Most newbies to cloth diapers want to know, “Which closure should I go for? Snaps or hook & loop?” When I decided to cloth diaper my youngest, I too asked this question. I didn’t want to spend the money on a certain closure and then regret my decision later on. When I heard that snaps where much more durable than hook & loop, I decided that was what I was getting for my son. I definitely didn’t want to get a closure option that was going to wear out! I ordered 12 bumGenius 4.0s in snaps to start out, and eventually I ended up with 27 diapers all in snaps.


chain of diapers


I did most all of the diaper changes at that time, because my hubby was resistant to cloth at first. I started thinking to myself, “Dang. I wish I would have gotten a few hook & loop diapers! Then maybe hubby would be a little more on board, since they go on just like disposables.” I started to regret not having at least giving hook & loop a try….


Now, don’t get me wrong! I LOVE my snaps! I just wished I hadn’t put all my eggs in one basket. I weighed the pros and cons of hook & loop to help me decide whether or not to add them to my stash... 


First, the PROs of hook & loop:


Hook & loop diapers have a smaller learning curve than snaps. The go on and off just like a disposable, making them perfect for those who may be new or hesitant to use cloth diapers, such as babysitters, daycare, a hubby like mine, etc. Caregivers with arthritic hands may find it difficult to connect some snaps together. It takes a little more effort to snap together a snap, than to simple attach a hook and loop tab. 


Squirmy babies may also make using snaps a little more challenging. My son is really bad about this. As soon as I get the diaper underneath him and go to snap it, he does the ol’ flipperoo! He has to get away, and he refuses to lay still long enough for me to get it snapped. Often times, we are snapping the diapers shut while he is standing. Once you know what snap setting works for your baby, you will be able to quickly snap it to that setting with practice. But it will never be as fast as putting on a hook & loop! It also makes for easier nighttime changes when you want to get the diaper on fast, before baby fully wakes up.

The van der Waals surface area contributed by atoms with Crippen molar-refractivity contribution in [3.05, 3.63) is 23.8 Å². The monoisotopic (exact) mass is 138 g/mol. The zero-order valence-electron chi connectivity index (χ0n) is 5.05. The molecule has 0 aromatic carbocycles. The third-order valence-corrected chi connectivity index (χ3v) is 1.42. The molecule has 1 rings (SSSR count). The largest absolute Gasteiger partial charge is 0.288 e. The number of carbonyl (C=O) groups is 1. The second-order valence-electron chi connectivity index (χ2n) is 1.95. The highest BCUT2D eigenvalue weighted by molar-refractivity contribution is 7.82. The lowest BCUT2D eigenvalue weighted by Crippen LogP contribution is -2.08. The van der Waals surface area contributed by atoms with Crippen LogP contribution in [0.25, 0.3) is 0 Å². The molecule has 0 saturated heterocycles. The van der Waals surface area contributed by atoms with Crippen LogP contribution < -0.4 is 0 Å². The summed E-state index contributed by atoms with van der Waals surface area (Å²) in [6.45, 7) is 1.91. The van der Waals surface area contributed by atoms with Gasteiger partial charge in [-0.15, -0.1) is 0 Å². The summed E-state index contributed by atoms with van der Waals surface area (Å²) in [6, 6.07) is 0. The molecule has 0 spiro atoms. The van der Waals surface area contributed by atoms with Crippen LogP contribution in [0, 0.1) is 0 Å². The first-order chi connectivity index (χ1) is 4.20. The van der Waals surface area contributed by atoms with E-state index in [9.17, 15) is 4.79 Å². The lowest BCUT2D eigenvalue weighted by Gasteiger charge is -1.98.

It’s also easier to get a perfect fit with hook & loop. Snaps are set at certain points on you diaper. With hook & loop, you -have a full panel to work with. You can place the tabs higher or lower on the panel if you need to, which makes for a more customized fit.


Now, the CONs of hook & loop:


Snaps are popular for a reason: they are made to last. They almost always outlast hook & loop! Over time, tabs can lose their stickiness and eventually need replaced. Hook & loop can also start to look dingy over time. The ends may start to curl up, and you may get dark around the edges. Snaps? Pretty much always look great.